This is one of the reasons I say all old GMs should go to a con. Any con. Hopefully there's one nearby. I used to have this really cool one, y'know, GenCon? I lived in Chicago and the con used to be in Milwaukee so it was quick drive and I was there. Then it went mainstream, moved to Indiana which wasn't all THAT far away but it just wasn't the same con. But then I moved too, up to Minnesota so I was plain out of luck.

A few years ago up here I found Con of the North. They've been around for years but it isn't mainstream like other cons I've attended. Its old skool; guys selling things out of milk crates; more gaming than deal-making; people playing with actual pen and paper, not tablets and iPads. I freaking LOVE it!

So another bit of advice I give to all burnt out GMs is get to a con if you can. I know Cal that this isn't convenient for you but maybe it's like a therapeutic retreat. Just to smell old books and bad BO, sit among your people without judgment or posturing and jump into games from every country, era and genre is a gift all GMs need to give themselves once in a while.


Heh..I did get to go to GenCon 12 years ago; my group paid my way for me to go as my 40th birthday surprise. It was fun and I wish I could go again.


Mark's got a great idea there. I went to C4 (Canadian Central Comic Convention) two years ago and had a blast. Sure, it's not well known, but I ended up having a blast. At the play tables, I ended up conversing with three employees of various comic/game/hobby stores, and they gave me coupons and advice about RPGs and board games that really broadened my horizons.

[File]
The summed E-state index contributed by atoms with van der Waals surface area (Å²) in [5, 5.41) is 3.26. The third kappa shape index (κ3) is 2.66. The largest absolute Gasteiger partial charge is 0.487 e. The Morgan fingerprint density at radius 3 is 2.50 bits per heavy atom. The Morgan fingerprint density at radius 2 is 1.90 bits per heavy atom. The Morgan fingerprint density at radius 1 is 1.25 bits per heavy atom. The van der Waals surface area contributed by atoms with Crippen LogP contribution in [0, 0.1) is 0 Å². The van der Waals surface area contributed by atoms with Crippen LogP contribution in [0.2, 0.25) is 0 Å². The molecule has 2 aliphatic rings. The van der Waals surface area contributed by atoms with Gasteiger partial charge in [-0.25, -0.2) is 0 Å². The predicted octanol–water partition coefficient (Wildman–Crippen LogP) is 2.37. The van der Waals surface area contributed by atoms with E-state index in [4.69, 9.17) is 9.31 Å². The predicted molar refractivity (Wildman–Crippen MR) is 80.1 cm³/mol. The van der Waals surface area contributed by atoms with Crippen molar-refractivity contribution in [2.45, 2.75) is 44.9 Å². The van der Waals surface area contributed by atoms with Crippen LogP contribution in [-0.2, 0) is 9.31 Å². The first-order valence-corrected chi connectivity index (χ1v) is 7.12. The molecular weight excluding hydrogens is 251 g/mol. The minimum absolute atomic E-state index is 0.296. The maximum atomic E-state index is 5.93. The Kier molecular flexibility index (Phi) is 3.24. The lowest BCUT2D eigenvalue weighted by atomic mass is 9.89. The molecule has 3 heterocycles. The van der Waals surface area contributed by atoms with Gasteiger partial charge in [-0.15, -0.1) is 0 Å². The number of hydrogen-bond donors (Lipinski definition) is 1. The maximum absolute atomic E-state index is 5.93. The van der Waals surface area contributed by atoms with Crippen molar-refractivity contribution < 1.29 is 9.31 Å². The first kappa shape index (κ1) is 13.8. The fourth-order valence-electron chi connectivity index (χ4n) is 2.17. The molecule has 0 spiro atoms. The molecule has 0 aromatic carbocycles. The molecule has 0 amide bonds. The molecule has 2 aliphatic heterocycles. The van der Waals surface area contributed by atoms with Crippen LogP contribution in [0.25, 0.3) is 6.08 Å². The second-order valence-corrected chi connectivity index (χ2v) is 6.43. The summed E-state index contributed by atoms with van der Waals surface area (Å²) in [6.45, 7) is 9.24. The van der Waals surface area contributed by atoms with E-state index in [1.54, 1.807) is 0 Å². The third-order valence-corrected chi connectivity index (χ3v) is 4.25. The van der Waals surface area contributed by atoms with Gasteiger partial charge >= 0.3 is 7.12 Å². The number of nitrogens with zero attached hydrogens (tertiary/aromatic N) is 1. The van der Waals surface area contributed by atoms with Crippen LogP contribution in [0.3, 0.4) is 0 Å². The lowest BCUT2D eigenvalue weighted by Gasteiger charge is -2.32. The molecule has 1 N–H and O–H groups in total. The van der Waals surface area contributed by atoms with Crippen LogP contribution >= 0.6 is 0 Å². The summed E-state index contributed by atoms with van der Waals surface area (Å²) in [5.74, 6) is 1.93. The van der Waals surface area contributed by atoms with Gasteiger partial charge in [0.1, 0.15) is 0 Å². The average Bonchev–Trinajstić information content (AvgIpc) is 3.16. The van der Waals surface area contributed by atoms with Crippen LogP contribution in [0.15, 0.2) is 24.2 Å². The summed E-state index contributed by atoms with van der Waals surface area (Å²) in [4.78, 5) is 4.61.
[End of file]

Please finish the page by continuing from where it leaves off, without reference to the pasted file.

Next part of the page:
I would recommend going to a Con because that's where the experts are. Game stores often have booths, and may let you playtest systems during the Con, or can tell you when they will be tested in store. Now I realize that this is far more helpful if the Con is in your city, but you can still ask around. Someone is guaranteed to know a game system or two that could peak your interest.

Liberty's Edge RPG Superstar 2010 Top 16

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My "go to" mid-campaign break for the DM and players is to bust out the 3.5 Stronghold Builder's Guidebook and let the PCs build their own individual bases of operations.

...and then you join up with the other players and try to wreck them with a band of NPC adventurers when the characters are out. Total cathartic death stomping.

Rules Guidelines:

Spoiler:

Attacking the Strongholds

Once the Strongholds are completed, each player will take turns to defend their stronghold as GM against the other players.

The idea is to have several fast, one-shot adventures to showcase the style of the strongholds built.

Challenge Rating

The defending player chooses the challenge rating of the dungeon. This will be the level of the other players' characters that will be raiding his stronghold.

Characters

After the stronghold is given a challenge rating, the other players will develop a party of characters based thematically on one of the defending player’s enemies / loose ends. The type of party will be kept secret until the game is ready to be played.

These characters will have PC wealth per level and 10% of this will be in cash.

*DM creates a list of potential enemies (in order of appearance)*

Treasure

A challenge rating appropriate the defending player will put up treasure, going by the total treasure by encounter tables. Portable equipment for minions counts as half towards the required treasure.

Stronghold Effectiveness

Do not worry if the strongholds are too effective. Unfurl every last devious method to defend your treasure. You don't have to be fair. But make it realistic – hidden pit traps and contact poison are just as likely to kill off (relatively) innocent minions as they are intruders.

Creature Features